52 Projects is itself a project: a project about projects. It began as a challenge for myself — to come up with and write down 52 projects that I have either done or aspired to do. I knew that I had lots of ideas for projects — some jotted down in notebooks, others in progress, and many more halfway-hatched and stored in the back of my mind. But I had never before attempted to order and organize my project ideas in a formal way. So the game was on.
In early the early 2000s, I began placing the projects on the web at 52projects.com as often as I came up with a new one. In the beginning, with all kinds of project ideas swirling around in my head, I figured I’d be finished in no time — with plenty of projects to spare. Things changed, however, as I headed towards the halfway point. I started to struggle a bit. Questions like, “Is this project good enough?” or “Is this project too similar to something I’ve already written up?” began to creep into my thoughts. But as I got closer to reaching the magic number 52, I hit a nice, comfortable stride, coming up with project after project — though a new kind of difficulty did emerge: as the number of slots began to diminish, I had to make sure right projects made the cut. Which to choose? Making the decisions wasn’t always so easy.
All along the way, from Project #1 through Project #52, people were visiting the website. You put something up on the web, and people are going to check it out. Somehow, someway, they will stumble upon the site. So from the start, I knew people were going to see the projects. But I was genuinely surprised, and very excited, by the way people were responding to the 52projects.com website.
It all started with a link here and a link there. People with their own websites, blogs and online journals thought 52projects.com was interesting enough to encourage their own readers to check it out. Links beget more links, so the number continued to grow. Many of these links would be followed by comments — everything from simply saying things along lines as “Check out these cool projects” or “If you’re bored and looking for something to do, try this site” to much longer entries that explained a project idea of their own that they planned to do. In addition, online media outlets, some small scale, others quite huge in their reach, began to review the site. The net result of this attention was lots of visits to the site by people all over the world.
Several of the projects even inspired online communities. Someone out there would take one of the projects, shape and adapt it into something new and different, and then invite and encourage others to participate. I was certainly thrilled to see 52Projects.com acknowledged in this way, but was even more excited by the way people were adding in their own energy, enthusiasm and ideas to essentially make the projects their own.
And then there were the emails that streamed into my inbox. Now I’ve published several websites, and gotten my share of correspondence from people who have come across those sites — the notes range from someone just wanting to let me know they’ve enjoyed the site to a fellow website publisher asking if I’d like to exchange links. But the letters that came in from people regarding 52Projects.com were strikingly different: they were more heartfelt, and much more personal. Some would relate to me how the projects inspired them. Others would tell me what happened once they set to work on a specific project — how it evolved and blossomed as their own imagination and circumstances impacted the process. Many people would tell me they were now fired up about getting started on their own project, either one they had always meant to do, or one that they had just thought up.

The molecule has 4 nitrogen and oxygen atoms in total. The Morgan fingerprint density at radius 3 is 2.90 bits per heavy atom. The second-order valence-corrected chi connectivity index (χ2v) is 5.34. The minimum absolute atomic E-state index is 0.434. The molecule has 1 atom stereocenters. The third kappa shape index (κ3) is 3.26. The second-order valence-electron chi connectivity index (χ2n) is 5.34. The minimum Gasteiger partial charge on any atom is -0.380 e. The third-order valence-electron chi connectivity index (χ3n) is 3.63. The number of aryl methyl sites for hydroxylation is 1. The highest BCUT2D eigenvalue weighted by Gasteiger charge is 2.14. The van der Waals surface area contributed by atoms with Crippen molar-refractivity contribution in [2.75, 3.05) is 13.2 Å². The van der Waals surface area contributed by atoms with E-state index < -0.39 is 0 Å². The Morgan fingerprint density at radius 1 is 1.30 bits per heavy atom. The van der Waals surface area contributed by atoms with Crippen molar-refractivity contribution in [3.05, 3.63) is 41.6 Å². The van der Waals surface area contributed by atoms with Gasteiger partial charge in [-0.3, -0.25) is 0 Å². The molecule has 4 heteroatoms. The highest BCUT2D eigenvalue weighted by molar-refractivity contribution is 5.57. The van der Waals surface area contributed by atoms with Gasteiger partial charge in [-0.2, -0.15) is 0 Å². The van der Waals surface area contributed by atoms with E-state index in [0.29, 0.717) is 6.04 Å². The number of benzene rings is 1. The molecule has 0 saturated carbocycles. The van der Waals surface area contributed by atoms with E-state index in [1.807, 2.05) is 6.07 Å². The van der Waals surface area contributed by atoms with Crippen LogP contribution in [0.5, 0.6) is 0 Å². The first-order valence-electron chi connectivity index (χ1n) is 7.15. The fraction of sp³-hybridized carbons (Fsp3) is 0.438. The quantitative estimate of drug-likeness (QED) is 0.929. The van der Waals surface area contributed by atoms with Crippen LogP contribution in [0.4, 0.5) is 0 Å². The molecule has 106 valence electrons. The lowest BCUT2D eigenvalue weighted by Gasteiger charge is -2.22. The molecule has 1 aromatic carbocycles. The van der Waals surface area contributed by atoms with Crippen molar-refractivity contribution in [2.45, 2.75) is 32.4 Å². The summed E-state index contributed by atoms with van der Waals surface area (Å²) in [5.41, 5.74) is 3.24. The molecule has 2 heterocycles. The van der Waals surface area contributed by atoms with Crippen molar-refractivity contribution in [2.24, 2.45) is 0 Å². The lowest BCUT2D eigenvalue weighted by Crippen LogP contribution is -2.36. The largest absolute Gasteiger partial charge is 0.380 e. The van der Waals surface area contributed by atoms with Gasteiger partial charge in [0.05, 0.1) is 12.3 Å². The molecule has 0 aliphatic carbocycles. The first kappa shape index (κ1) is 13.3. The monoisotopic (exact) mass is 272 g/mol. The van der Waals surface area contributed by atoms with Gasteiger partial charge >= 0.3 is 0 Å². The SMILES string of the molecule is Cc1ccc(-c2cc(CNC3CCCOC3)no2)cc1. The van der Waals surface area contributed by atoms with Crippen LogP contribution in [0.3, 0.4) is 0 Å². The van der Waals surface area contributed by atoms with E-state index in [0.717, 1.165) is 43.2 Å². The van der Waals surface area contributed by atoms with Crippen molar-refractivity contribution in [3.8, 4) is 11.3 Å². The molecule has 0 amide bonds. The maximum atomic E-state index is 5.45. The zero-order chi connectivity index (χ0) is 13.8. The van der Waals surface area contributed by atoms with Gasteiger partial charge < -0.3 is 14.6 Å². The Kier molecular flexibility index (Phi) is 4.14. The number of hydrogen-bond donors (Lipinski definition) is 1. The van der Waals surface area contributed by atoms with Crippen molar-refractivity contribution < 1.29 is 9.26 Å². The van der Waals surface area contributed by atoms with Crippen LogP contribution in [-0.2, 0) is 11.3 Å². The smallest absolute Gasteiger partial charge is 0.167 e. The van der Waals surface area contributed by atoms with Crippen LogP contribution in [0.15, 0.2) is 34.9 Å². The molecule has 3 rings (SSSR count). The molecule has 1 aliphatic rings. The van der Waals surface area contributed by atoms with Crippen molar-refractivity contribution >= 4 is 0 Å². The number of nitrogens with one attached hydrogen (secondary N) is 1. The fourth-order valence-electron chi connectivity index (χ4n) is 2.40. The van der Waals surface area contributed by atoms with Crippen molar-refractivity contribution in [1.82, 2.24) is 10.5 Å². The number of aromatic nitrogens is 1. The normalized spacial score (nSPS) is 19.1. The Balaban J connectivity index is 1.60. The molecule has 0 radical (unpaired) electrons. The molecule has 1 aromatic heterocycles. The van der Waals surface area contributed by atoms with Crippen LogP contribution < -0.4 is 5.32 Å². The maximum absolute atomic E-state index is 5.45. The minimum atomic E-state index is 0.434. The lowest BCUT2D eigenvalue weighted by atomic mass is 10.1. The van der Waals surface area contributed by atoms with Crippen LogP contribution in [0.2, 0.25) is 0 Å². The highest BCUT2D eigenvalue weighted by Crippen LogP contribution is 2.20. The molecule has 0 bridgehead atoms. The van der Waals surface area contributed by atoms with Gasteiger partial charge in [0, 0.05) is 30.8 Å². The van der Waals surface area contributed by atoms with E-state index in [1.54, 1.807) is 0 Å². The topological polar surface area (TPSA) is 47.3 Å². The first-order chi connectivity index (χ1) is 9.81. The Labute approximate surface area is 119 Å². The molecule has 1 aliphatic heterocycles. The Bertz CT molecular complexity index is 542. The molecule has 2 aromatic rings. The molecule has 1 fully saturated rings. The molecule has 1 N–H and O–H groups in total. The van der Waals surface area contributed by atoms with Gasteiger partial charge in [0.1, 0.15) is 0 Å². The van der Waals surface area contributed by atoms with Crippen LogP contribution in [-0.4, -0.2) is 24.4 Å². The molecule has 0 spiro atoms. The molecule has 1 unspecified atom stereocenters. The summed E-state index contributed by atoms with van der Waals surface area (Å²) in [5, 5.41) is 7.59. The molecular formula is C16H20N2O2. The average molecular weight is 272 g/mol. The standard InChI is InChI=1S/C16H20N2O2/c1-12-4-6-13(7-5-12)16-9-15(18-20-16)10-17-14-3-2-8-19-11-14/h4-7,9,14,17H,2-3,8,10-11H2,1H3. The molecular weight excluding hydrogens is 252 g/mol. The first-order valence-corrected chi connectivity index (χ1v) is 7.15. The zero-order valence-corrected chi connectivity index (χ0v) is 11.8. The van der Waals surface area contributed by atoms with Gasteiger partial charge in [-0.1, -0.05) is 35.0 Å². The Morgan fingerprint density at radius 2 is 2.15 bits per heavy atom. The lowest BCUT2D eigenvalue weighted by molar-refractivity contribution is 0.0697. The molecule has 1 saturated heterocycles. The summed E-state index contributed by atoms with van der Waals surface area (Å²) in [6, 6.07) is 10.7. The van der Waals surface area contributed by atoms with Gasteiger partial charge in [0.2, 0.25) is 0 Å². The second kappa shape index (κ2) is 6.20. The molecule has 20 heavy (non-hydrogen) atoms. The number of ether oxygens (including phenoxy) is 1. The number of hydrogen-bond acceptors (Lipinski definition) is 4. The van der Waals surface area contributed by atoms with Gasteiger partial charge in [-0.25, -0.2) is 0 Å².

I was extremely moved by these letters, and totally inspired by them. I’d be at my desk, just going through email, deleting all the spam and special offers, when I’d come across one of these notes: every time the words — sometimes just one or two lines — would stop me in my tracks. It just felt good to know that 52Projects.com was having this kind of positive impact. These letters really brought home the belief that the way the projects had come together had really worked. And not only were people inspired by the projects, but just like me, they were seeking out ideas and feeling a need to create from within. What I found most gratifying, and what really energized me, was seeing that people were passionate and enthusiastic and excited, reaching into their own imagination and creativity to make projects on their own terms.
What collectively emerged from all this is the 52 Projects book. It features all of the projects from the original 52projects.com website, as well as deeper explorations of how project-making can positively impact all areas of your life. But the main point of the original idea remains: you aren’t supposed to make these projects exactly. Though this book is just one of the endless ways to trigger your imagination, invigorate your creativity, and discover or rediscover your muses, the hope is that the personal exploration of project-making that it encourages will inspire you to dream up, set to work on, and complete projects that are all your own.